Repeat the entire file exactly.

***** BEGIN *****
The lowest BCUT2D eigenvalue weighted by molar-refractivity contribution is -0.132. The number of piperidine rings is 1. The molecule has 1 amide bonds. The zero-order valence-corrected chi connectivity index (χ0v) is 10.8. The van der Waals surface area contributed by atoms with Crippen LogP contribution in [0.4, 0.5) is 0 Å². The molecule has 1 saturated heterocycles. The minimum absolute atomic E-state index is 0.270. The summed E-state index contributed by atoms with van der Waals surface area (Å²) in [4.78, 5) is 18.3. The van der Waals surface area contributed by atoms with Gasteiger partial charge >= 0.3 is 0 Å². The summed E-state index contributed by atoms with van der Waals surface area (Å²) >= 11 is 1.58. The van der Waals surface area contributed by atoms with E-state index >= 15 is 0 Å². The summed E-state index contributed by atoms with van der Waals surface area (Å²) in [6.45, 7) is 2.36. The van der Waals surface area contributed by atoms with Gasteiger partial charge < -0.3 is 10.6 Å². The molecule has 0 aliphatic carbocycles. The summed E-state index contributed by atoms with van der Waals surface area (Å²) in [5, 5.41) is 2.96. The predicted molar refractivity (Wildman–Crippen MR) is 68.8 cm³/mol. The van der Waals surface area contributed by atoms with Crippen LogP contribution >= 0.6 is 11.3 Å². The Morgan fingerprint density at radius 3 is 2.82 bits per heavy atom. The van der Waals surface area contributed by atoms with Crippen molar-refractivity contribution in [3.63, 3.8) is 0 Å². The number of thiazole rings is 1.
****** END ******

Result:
The lowest BCUT2D eigenvalue weighted by molar-refractivity contribution is -0.132. The number of piperidine rings is 1. The molecule has 1 amide bonds. The zero-order valence-corrected chi connectivity index (χ0v) is 10.8. The van der Waals surface area contributed by atoms with Crippen LogP contribution in [0.4, 0.5) is 0 Å². The molecule has 1 saturated heterocycles. The minimum absolute atomic E-state index is 0.270. The summed E-state index contributed by atoms with van der Waals surface area (Å²) in [4.78, 5) is 18.3. The van der Waals surface area contributed by atoms with Gasteiger partial charge >= 0.3 is 0 Å². The summed E-state index contributed by atoms with van der Waals surface area (Å²) >= 11 is 1.58. The van der Waals surface area contributed by atoms with E-state index >= 15 is 0 Å². The summed E-state index contributed by atoms with van der Waals surface area (Å²) in [6.45, 7) is 2.36. The van der Waals surface area contributed by atoms with Gasteiger partial charge < -0.3 is 10.6 Å². The molecule has 0 aliphatic carbocycles. The summed E-state index contributed by atoms with van der Waals surface area (Å²) in [5, 5.41) is 2.96. The predicted molar refractivity (Wildman–Crippen MR) is 68.8 cm³/mol. The van der Waals surface area contributed by atoms with Crippen LogP contribution >= 0.6 is 11.3 Å². The Morgan fingerprint density at radius 3 is 2.82 bits per heavy atom. The van der Waals surface area contributed by atoms with Crippen molar-refractivity contribution in [3.63, 3.8) is 0 Å². The number of thiazole rings is 1.